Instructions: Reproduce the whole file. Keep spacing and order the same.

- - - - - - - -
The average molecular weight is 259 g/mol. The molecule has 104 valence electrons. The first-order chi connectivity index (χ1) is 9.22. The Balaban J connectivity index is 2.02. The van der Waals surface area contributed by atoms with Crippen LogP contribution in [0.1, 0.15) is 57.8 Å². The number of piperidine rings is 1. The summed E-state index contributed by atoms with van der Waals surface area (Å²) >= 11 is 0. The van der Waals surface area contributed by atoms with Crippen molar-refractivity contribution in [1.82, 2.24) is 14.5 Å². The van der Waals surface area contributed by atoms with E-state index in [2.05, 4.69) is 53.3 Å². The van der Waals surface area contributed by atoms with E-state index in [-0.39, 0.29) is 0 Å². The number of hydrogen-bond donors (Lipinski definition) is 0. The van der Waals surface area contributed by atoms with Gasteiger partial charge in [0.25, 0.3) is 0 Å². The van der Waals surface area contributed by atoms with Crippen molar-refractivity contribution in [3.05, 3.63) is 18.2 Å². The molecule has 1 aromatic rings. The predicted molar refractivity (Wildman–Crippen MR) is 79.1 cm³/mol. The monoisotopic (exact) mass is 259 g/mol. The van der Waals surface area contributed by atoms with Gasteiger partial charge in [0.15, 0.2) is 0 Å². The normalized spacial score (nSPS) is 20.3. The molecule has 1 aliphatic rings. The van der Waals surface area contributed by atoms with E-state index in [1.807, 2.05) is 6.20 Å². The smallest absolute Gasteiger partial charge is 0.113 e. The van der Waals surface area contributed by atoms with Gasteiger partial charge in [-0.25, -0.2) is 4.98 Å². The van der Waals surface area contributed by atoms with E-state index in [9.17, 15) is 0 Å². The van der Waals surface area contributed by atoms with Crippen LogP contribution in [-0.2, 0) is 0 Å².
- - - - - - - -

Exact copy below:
The average molecular weight is 259 g/mol. The molecule has 104 valence electrons. The first-order chi connectivity index (χ1) is 9.22. The Balaban J connectivity index is 2.02. The van der Waals surface area contributed by atoms with Crippen LogP contribution in [0.1, 0.15) is 57.8 Å². The number of piperidine rings is 1. The summed E-state index contributed by atoms with van der Waals surface area (Å²) >= 11 is 0. The van der Waals surface area contributed by atoms with Crippen molar-refractivity contribution in [1.82, 2.24) is 14.5 Å². The van der Waals surface area contributed by atoms with E-state index in [2.05, 4.69) is 53.3 Å². The van der Waals surface area contributed by atoms with E-state index in [-0.39, 0.29) is 0 Å². The number of hydrogen-bond donors (Lipinski definition) is 0. The van der Waals surface area contributed by atoms with Gasteiger partial charge in [0.25, 0.3) is 0 Å². The van der Waals surface area contributed by atoms with Crippen molar-refractivity contribution in [3.05, 3.63) is 18.2 Å². The molecule has 1 aromatic rings. The predicted molar refractivity (Wildman–Crippen MR) is 79.1 cm³/mol. The monoisotopic (exact) mass is 259 g/mol. The van der Waals surface area contributed by atoms with Gasteiger partial charge in [0.15, 0.2) is 0 Å². The normalized spacial score (nSPS) is 20.3. The molecule has 1 aliphatic rings. The van der Waals surface area contributed by atoms with E-state index in [1.807, 2.05) is 6.20 Å². The smallest absolute Gasteiger partial charge is 0.113 e. The van der Waals surface area contributed by atoms with Gasteiger partial charge in [-0.25, -0.2) is 4.98 Å². The van der Waals surface area contributed by atoms with E-state index in [9.17, 15) is 0 Å². The van der Waals surface area contributed by atoms with Crippen LogP contribution in [-0.2, 0) is 0 Å².